“As our population ages, spending on permanent healthcare schemes and other parts of the healthcare system will continue to increase structurally,” he said.
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“Funding this requires a structural increase in our operating revenues. In other words, the base of our healthcare spending is rising. Over and above this rising base, we have special packages set aside for our Pioneers and MGs,” Mr Heng added.
Every ageing society faces similar structural spending pressures, he said pointing to a recent OECD paper on rising public health expenditure.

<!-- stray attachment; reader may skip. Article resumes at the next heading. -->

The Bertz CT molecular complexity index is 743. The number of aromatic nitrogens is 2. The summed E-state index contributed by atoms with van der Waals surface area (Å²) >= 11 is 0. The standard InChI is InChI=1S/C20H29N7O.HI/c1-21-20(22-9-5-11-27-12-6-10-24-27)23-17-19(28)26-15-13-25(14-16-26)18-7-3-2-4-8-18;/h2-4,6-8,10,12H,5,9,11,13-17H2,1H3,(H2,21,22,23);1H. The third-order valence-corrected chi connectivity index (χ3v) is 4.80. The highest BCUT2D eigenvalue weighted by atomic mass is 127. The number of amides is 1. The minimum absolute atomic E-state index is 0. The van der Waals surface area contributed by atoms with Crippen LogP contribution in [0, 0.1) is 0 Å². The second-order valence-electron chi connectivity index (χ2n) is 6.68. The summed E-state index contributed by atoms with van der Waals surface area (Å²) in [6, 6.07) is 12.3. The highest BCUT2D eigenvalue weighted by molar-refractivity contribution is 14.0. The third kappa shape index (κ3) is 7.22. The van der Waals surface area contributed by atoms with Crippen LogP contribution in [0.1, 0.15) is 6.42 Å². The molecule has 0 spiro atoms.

It indicated that the median OECD government is estimated to require additional revenues of 6.5 percentage points of GDP by 2060.
“What does 6.5 percentage points of GDP mean? To put it in perspective, we expect to raise about 0.7 percentage points of GDP with the planned 2 percentage point GST increase,” he said.
Mr Heng also emphasised that the Government has yet to decide on the exact timing of the GST increase but maintained that it “will exercise care when doing so”.
“We will continue to monitor the prevailing economic conditions, trends in expenditure, and buoyancy of our revenues carefully,” said Mr Heng.
APPROACH IS TO HAVE FLAT GST RATE
In response to MP Saktiandi Supaat’s suggestion that the Government could tier GST for different goods, to lower the tax burden on the lower income, Mr Heng said that it is difficult to define if a good is a “necessity”.